305 | To the Earl of Halifax

    Boston Sep. 29. 1764.

    My Lord

    By my Letter of Aug. 181 I informed your Lordship that I was very much pressed by the Indians in the Eastern parts of this Province to provide them a Romish Priest, & that I had many doubts & difficulties about it: also that I intended in a Voyage I was going to take to the Eastward to see the Passimaquoddy & the Penobscot Indians, & talk with them about this business. I am now returned from that Voyage; & what I have observed upon this occasion is the Subject of this letter.

    At Passimaquoddy The chief Indians & allmost the whole tribe were a fishing at such a distance, that I could not wait their return: However I saw 4 or 5 of them; who, tho’ they were not of consequence enough to take upon them to talk upon public business, again & again reminded me of their great want of a priest. I gave them for answer that I must wait for the Kings commands before I could do anything in this business. And I signified the Same to their cheif, (who applied to me for this purpose above a year ago)2 by a Message sent by a Captain of rangers, whom I dispatched with a surveyor & two others, under the direction of these Indians, to explore the Way from Passimaquoddy River to Penobscot.

    At Penobscot I found but few Indians but amongst these one of their cheifs a Man of the first Sense among them.  I had a conference with him; & what related to a Priest I had put down in writing as it was spoke; that I might transmit it with more exactness to your Lordship & also that it might be communicated to the Indians as an Answer to the Message they sent me 2 months ago.3 The next day I had another conference with him which I did not put into writing. In this I used my utmost endeavours to engage them to accept of a Priest of the Church of England, offering to send one to them for the present purpose of baptizing & marrying such as stood in present need of it. But I could make no impression upon him. He said God would be very angry with them, if they should desert the religion he had sent among them. That it was the first they received & they knew it to be good; & it would not be right for them to change their religion as often as the power of the Country changed; God would be much offended with them, if they trifled with his religion in such a manner.

    In the course of these conferences, I took notice of one of the low arts which their priests had used to estrange them from the Government of England. I observed that the Interpreter when he mentioned the King of Great Britain, he called him King James. I asked him the meaning of it: he said that the Indians allways called the King of England King James & that they had done so at all public treaties at some of which he had been present. This was confirmed by another Interpreter who was by & had known the Indians many years. He said it was from James the 1st in whose reign New England was first peopled.4 I was convinced that this distinction could not be derived so high as from James 1st. I therefore asked the Indian why he called the King of England King James. He readily answered that they learnt it from the French who allways called the King of England so. I asked him if by King James he meant the same person as I did by King George. He either did not or would not understand the question. I then askt him if by King James he meant that King who had lately conquered Canada; being pressed for an answer he at lenghth said he did & added that he knew of no other King. So here has been a system of verbal Jacobitism at least (tho’ I suspect it to be more) kept up among the Indians from the revolution to this day.5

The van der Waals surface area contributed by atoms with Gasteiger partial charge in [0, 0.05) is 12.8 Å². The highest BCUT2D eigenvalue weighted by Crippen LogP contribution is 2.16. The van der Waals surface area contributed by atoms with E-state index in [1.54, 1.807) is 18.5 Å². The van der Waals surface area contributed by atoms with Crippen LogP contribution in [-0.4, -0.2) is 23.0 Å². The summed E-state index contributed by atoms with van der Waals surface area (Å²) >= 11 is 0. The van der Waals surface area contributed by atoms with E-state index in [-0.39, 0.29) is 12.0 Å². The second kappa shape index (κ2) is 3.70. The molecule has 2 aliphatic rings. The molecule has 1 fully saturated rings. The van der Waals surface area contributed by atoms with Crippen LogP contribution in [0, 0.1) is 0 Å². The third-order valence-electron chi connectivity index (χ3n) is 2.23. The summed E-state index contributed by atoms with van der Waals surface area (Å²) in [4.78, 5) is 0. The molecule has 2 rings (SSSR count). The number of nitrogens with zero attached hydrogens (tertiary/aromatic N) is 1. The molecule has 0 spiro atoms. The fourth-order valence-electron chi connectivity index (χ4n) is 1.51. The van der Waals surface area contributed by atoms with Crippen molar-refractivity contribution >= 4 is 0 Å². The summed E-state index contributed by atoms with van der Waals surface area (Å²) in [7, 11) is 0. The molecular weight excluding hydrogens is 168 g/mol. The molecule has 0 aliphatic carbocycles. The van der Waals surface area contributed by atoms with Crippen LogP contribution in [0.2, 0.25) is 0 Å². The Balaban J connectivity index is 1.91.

After all I am as much at a loss what to propose as ever. The Indians must have a Priest of some kind or other: if he be a true Romish Priest, He will keep them estranged from & inimical to Great Britain; flatter them with the expectation of a french Revolution; & have them ready to rise upon the least foreign invasion or internal Canadian commotion: & all this by means of their religion. On the other hand[,]6 a Missionary of the Church of England will meet with great difficulties; but I am far from thinking that they will be insurmountable. He will have a safe & convenient residence at Fort Pownall; & by exercising his function in the Chapple there (which I have had built this year) with as much show and form as our Religion will admit of, I am satisfyed that the Indians would by degrees be reconciled to it. I mentioned before, that a french protestant in English orders would be most suitable upon account of his language (which is generally understood by the Penobscot Indians & universally by the Passimaquoddies) as well as of his Nation. But One who has been a Romish priest & has conformed to the Church of England, if he was sincere & discrete, would be more suitable. Canada must afford many such persons: but in general the Priests there are very ignorant & illiterate. Ireland must have such; but he must be Master of the french tongue if not a frenchman.7

    All which is humbly submitted. I am, with great respect My Lord, Your Lordship’s most obedient & most humble Servant.

    Fra. Bernard.

    The Right Honble The Earl of Halifax.

    ALS, RC CO 5/755, ff 123-126.